The equilibrium between the ventricular and lumbar cerebrospinal fluid (CSF) compartments may be disturbed (in terms of flow and biochemistry) in patients with chronic hydrocephalus (CH). Using flow magnetic resonance imaging (MRI) and CSF assays, we sought to determine whether changes in CSF were associated with biochemical alterations. Nine elderly patients with CH underwent phase-contrast MRI. An index of CSF dynamics (Idyn) was defined as the product of the lumbar and ventricular CSF flows. During surgery, samples of CSF were collected from the lumbar and ventricular compartments and assayed for chloride, glucose and total protein. The lumbar/ventricular (L/V) ratio was calculated for each analyte. The ratio between measured and expected levels (Ibioch) was calculated for each analyte and compared with Idyn. Idyn varied from 0 to 100.103μl2.s2. In contrast to the L/V ratios for chloride and glucose, the L/V ratio for total protein varied markedly from one patient to another (mean ± standard deviation (SD): 2.63 ± 1.24). The Ibioch for total protein was strongly correlated with the corresponding Idyn (Spearman’s R: 0.98; p < 5 × 10−5).We observed correlated alterations in CSF flow and biochemical parameters in patients with CH. Our findings also highlight the value of dynamic flow analysis in the interpretation of data on CSF biochemistry. PMID:27445797

  12. The relationship between cerebrospinal fluid markers of Alzheimer pathology and positron emission tomography tau imaging.

    PubMed

    Gordon, Brian A; Friedrichsen, Karl; Brier, Matthew; Blazey, Tyler; Su, Yi; Christensen, Jon; Aldea, Patricia; McConathy, Jonathan; Holtzman, David M; Cairns, Nigel J; Morris, John C; Fagan, Anne M; Ances, Beau M; Benzinger, Tammie L S

    2016-08-01

    The two primary molecular pathologies in Alzheimer's disease are amyloid-β plaques and tau-immunoreactive neurofibrillary tangles. Investigations into these pathologies have been restricted to cerebrospinal fluid assays, and positron emission tomography tracers that can image amyloid-β plaques. Tau tracers have recently been introduced into the field, although the utility of the tracer and its relationship to other Alzheimer biomarkers are still unknown. Here we examined tau deposition in 41 cognitively normal and 11 cognitively impaired older adults using the radioactive tau ligand (18)F-AV-1451 (previously known as T807) who also underwent a lumbar puncture to assess cerebrospinal fluid levels of total tau (t-tau), phosphorylated tau181 (p-tau181) and amyloid-β42 Voxel-wise statistical analyses examined spatial patterns of tau deposition associated with cognitive impairment. We then related the amount of tau tracer uptake to levels of cerebrospinal fluid biomarkers. All analyses controlled for age and gender and, when appropriate, the time between imaging and lumbar puncture assessments. Symptomatic individuals (Clinical Dementia Rating > 0) demonstrated markedly increased levels of tau tracer uptake. This elevation was most prominent in the temporal lobe and temporoparietal junction, but extended more broadly into parietal and frontal cortices. In the entire cohort, there were significant relationships among all cerebrospinal fluid biomarkers and tracer uptake, notably for tau-related cerebrospinal fluid markers. After controlling for levels of amyloid-β42, the correlations with tau uptake were r = 0.490 (P < 0.001) for t-tau and r = 0.492 (P < 0.001) for p-tau181 Within the cognitively normal cohort, levels of amyloid-β42, but not t-tau or p-tau181, were associated with elevated tracer binding that was confined primarily to the medial temporal lobe and adjacent neocortical regions. AV-1451 tau binding in the medial temporal, parietal, and frontal cortices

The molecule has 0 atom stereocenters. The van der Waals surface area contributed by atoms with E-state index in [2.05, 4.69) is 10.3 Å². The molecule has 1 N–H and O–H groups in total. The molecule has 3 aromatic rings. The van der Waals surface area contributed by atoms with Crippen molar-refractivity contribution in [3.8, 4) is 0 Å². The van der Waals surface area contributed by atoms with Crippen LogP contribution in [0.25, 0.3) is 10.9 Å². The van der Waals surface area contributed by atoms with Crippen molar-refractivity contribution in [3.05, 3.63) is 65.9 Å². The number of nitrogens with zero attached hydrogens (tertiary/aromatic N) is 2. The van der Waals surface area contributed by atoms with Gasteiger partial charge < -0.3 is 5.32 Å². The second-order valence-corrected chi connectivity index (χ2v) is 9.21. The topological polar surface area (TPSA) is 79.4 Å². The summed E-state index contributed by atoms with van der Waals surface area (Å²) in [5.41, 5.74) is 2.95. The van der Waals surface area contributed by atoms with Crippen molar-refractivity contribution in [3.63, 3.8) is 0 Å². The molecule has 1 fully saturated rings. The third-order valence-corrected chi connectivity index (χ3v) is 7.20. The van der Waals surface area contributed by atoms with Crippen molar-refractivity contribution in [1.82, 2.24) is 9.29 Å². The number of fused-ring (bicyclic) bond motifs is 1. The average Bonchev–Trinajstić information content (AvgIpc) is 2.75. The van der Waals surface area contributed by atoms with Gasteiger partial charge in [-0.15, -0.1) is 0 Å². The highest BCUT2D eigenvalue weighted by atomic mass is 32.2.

13. Herniated lumbar disk (image)

    MedlinePlus